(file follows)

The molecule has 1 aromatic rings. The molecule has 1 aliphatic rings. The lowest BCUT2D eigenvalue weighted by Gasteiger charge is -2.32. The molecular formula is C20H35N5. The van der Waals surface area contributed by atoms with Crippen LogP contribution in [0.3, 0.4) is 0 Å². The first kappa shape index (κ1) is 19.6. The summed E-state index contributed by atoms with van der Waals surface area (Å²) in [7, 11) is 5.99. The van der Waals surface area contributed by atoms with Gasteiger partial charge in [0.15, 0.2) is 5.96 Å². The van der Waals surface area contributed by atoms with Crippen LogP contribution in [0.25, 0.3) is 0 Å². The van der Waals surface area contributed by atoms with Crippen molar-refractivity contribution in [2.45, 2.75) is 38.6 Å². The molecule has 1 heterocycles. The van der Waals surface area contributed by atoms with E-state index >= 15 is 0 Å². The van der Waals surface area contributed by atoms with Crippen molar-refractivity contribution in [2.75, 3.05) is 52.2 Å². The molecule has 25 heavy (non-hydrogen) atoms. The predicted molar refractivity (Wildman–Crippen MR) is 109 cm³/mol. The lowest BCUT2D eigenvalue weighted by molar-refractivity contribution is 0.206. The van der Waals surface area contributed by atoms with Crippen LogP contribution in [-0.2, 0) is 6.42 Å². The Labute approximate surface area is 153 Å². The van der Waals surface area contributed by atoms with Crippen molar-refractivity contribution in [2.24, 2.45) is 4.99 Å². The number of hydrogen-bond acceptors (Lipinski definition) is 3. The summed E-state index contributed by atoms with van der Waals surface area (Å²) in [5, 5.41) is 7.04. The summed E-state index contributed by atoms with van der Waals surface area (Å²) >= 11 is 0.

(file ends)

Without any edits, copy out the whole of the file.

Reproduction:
The molecule has 1 aromatic rings. The molecule has 1 aliphatic rings. The lowest BCUT2D eigenvalue weighted by Gasteiger charge is -2.32. The molecular formula is C20H35N5. The van der Waals surface area contributed by atoms with Crippen LogP contribution in [0.3, 0.4) is 0 Å². The first kappa shape index (κ1) is 19.6. The summed E-state index contributed by atoms with van der Waals surface area (Å²) in [7, 11) is 5.99. The van der Waals surface area contributed by atoms with Gasteiger partial charge in [0.15, 0.2) is 5.96 Å². The van der Waals surface area contributed by atoms with Crippen LogP contribution in [0.25, 0.3) is 0 Å². The van der Waals surface area contributed by atoms with Crippen molar-refractivity contribution in [2.45, 2.75) is 38.6 Å². The molecule has 1 heterocycles. The van der Waals surface area contributed by atoms with E-state index >= 15 is 0 Å². The van der Waals surface area contributed by atoms with Crippen molar-refractivity contribution in [2.75, 3.05) is 52.2 Å². The molecule has 25 heavy (non-hydrogen) atoms. The predicted molar refractivity (Wildman–Crippen MR) is 109 cm³/mol. The lowest BCUT2D eigenvalue weighted by molar-refractivity contribution is 0.206. The van der Waals surface area contributed by atoms with Crippen LogP contribution in [-0.2, 0) is 6.42 Å². The Labute approximate surface area is 153 Å². The van der Waals surface area contributed by atoms with Crippen molar-refractivity contribution in [2.24, 2.45) is 4.99 Å². The number of hydrogen-bond acceptors (Lipinski definition) is 3. The summed E-state index contributed by atoms with van der Waals surface area (Å²) in [5, 5.41) is 7.04. The summed E-state index contributed by atoms with van der Waals surface area (Å²) >= 11 is 0.